Katie Dudley felt like she was regressing as a 4K (4 year old kindergarten) teacher. Her students, although technically the same age she taught year after year, behaved completely differently.
The reason was clear. Many parents told Dudley that being in her classroom was the first time their children had left the house or engaged with other children in two years — which happened to be half their lives.
“They were 2-year-olds when the world shut down (for the pandemic),” Dudley said. “I really had to shift the way I responded to their social and emotional needs. I felt like I was teaching a bunch of 2-year-olds in 4-year-olds’ bodies, and my experience is with 4-year-olds, not 2-year-olds.”
For the first time in her 10 years as a 4K teacher at the Bridges Child Enrichment Center in Appleton, she felt inadequate as an educator.
That regression is one of the many “ripple effects” of the pandemic, Dudley said. For those who work in early childhood education, these new stressors were heaped onto existing pressures, including demanding work for low pay, staffing shortages and a sometimes-overwhelming number of students.
Early childhood education teachers’ mental health creates its own ripple effects. Walter Gilliam, executive director of the Buffett Early Childhood Institute at the University of Nebraska, said research shows teachers’ mental health can impact early childhood expulsion rates. He said boosting teachers’ mental health can dramatically reduce the number of those expulsions.
Groundbreaking 2005 research by Gilliam, who was then a professor of child psychiatry and psychology at Yale University, found the national rate of preschool expulsions — which included a variety of state-funded settings, including Head Starts, child care centers, school-based preschools and more — was three times that of K-12 schools. In Wisconsin, the rate of preschool expulsions was five times greater.
Later studies revealed preschool expulsions are still common. While current national data is being collected, Gilliam said anecdotal evidence suggests the practice is still widespread. Depression and stress in early childhood education teachers have soared since the beginning of the pandemic, as has the leading cause for these expulsions: challenging behaviors in young children.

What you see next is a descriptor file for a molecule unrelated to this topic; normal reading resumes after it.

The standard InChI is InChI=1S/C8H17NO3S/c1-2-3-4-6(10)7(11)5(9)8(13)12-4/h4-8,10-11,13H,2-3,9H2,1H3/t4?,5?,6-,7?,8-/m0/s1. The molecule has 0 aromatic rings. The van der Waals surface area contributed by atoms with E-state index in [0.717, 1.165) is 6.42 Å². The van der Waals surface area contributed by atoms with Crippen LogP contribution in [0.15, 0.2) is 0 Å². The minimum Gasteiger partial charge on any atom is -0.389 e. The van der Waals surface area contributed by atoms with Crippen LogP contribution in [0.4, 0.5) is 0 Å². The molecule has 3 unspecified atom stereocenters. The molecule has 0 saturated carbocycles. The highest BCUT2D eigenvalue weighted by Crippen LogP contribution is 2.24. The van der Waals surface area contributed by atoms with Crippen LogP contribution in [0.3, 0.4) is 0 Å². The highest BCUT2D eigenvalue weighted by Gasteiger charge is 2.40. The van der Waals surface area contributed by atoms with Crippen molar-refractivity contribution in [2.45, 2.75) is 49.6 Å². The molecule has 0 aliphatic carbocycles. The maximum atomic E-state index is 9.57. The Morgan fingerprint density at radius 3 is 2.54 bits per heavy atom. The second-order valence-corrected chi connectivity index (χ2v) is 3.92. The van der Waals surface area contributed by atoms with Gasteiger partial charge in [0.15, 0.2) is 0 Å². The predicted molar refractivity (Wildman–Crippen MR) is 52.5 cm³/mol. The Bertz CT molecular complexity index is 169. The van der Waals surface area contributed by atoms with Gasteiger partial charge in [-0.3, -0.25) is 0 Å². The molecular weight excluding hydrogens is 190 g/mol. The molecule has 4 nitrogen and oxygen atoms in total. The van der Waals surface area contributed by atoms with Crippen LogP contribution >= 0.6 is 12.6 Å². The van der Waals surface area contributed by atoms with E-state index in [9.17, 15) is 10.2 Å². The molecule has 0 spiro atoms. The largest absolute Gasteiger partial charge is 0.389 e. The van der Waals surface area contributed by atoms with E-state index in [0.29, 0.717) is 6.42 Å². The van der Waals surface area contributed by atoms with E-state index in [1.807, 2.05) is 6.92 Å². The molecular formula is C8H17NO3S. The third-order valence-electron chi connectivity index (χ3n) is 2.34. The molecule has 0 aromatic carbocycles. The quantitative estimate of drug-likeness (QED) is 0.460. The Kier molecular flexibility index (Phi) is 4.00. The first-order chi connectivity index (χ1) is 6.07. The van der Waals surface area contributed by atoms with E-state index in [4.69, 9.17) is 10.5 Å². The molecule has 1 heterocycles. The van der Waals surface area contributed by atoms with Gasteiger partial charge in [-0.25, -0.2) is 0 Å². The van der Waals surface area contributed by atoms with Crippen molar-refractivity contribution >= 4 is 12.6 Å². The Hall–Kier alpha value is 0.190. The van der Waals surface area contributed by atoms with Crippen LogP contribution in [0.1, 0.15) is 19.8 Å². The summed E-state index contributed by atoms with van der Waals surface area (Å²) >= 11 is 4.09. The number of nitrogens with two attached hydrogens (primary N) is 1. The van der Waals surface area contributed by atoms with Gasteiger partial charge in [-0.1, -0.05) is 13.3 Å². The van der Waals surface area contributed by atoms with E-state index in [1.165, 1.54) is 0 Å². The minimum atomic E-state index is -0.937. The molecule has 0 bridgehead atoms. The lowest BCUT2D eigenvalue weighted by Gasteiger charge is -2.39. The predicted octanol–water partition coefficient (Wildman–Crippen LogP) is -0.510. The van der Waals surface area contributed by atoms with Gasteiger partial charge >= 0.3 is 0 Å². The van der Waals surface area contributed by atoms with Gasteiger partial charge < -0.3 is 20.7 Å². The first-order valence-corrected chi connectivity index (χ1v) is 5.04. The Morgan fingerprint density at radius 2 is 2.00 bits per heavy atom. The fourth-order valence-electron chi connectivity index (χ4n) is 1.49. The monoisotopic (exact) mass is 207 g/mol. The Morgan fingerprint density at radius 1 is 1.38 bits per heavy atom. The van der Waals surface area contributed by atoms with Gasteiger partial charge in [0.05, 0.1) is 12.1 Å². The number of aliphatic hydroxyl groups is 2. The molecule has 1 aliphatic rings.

Experts in the field know this as a recipe for disaster.
Many early childhood educators had poor mental health. The pandemic made it worse.
Before the pandemic, multiple studies suggested early childhood education professionals experienced “concerning” depression and stress levels. Both were at higher levels than the general working population, according to a May 2023 report co-authored by Gilliam, The Children’s Equity Project, Yale University and Oppenheim Consulting.
As detailed in this report, Gilliam led The Yale Children and Adults Research in Early Education Study (CARES) Team in collecting data from more than 126,000 early childhood education professionals at various points of the pandemic. The Yale CARES team found that, early on, 46% of professionals screened positive for major depression. That number jumped to 56% in 2021.
Stress in the field was so high, Gilliam said, workers’ physical health likely suffered, too.
“Lots of things predicted increasing depression and stress, including the impact of the pandemic on the children and families they serve, their own fears, loss of work hours and pay, and exposure to racialized aggression,” Gilliam said.
He added that the workforce is almost entirely made up of women, and many women of color, the latter of whom are dealt the heaviest blows of community aggression.
The high levels of depression and stress are not surprising to those in the field. It’s a demanding job for relatively little compensation, said Susan Steinhofer, an outreach navigator with First 5 Fox Valley, a community organization that supports early childhood.
In 2021, Wisconsin child care workers’ average wage was $12.36 per hour, according to the state’s Department of Workforce Development. And, according to advocacy group Raising Wisconsin, these professionals rarely have job-sponsored benefits. Some child care businesses were able to raise their wages because of pandemic-era supports — a survey of more than 600 providers found the average wage was $12.66 in 2022 — but with this funding set to run out early next year, these wages may not last.
By comparison, the living wage for a single adult with no dependents in Wisconsin is $16.06, according to MIT data.
“They are dealing with kids with issues and needs, they’re not getting paid enough, they know that they could get paid more working at a fast-food place, or a big box store. They could get benefits working at those places,” Steinhofer said. “And, most importantly, they wouldn’t have to touch somebody else’s boogers, or worse, other bodily fluids that come out. It’s amazing how juicy kids can be.”